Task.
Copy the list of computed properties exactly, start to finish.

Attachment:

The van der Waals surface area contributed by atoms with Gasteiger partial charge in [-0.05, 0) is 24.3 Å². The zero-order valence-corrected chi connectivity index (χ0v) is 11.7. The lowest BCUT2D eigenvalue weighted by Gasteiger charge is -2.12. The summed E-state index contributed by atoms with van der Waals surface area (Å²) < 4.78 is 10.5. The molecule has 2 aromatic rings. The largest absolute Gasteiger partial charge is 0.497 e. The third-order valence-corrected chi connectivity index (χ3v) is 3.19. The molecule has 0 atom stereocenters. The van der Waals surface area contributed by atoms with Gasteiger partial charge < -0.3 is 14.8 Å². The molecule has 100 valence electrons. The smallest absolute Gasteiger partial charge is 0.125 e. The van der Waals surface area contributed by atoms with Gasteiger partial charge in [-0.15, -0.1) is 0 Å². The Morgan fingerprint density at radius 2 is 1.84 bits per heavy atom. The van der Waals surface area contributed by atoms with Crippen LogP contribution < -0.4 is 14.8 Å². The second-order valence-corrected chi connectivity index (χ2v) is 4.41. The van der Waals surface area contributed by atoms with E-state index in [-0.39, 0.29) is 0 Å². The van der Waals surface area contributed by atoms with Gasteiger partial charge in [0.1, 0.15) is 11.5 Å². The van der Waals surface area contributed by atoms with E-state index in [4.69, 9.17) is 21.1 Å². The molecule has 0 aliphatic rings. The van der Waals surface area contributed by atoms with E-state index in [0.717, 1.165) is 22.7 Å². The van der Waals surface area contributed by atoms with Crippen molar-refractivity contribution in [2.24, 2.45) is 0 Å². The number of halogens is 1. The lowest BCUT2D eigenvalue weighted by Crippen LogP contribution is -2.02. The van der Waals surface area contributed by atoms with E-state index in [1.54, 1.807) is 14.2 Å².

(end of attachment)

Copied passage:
The van der Waals surface area contributed by atoms with Gasteiger partial charge in [-0.05, 0) is 24.3 Å². The zero-order valence-corrected chi connectivity index (χ0v) is 11.7. The lowest BCUT2D eigenvalue weighted by Gasteiger charge is -2.12. The summed E-state index contributed by atoms with van der Waals surface area (Å²) < 4.78 is 10.5. The molecule has 2 aromatic rings. The largest absolute Gasteiger partial charge is 0.497 e. The third-order valence-corrected chi connectivity index (χ3v) is 3.19. The molecule has 0 atom stereocenters. The van der Waals surface area contributed by atoms with Gasteiger partial charge < -0.3 is 14.8 Å². The molecule has 100 valence electrons. The smallest absolute Gasteiger partial charge is 0.125 e. The van der Waals surface area contributed by atoms with Gasteiger partial charge in [-0.15, -0.1) is 0 Å². The Morgan fingerprint density at radius 2 is 1.84 bits per heavy atom. The van der Waals surface area contributed by atoms with Crippen LogP contribution < -0.4 is 14.8 Å². The second-order valence-corrected chi connectivity index (χ2v) is 4.41. The van der Waals surface area contributed by atoms with E-state index in [-0.39, 0.29) is 0 Å². The van der Waals surface area contributed by atoms with Gasteiger partial charge in [0.1, 0.15) is 11.5 Å². The van der Waals surface area contributed by atoms with E-state index in [4.69, 9.17) is 21.1 Å². The molecule has 0 aliphatic rings. The van der Waals surface area contributed by atoms with E-state index in [0.717, 1.165) is 22.7 Å². The van der Waals surface area contributed by atoms with Crippen molar-refractivity contribution in [2.24, 2.45) is 0 Å². The number of halogens is 1. The lowest BCUT2D eigenvalue weighted by Crippen LogP contribution is -2.02. The van der Waals surface area contributed by atoms with E-state index in [1.54, 1.807) is 14.2 Å².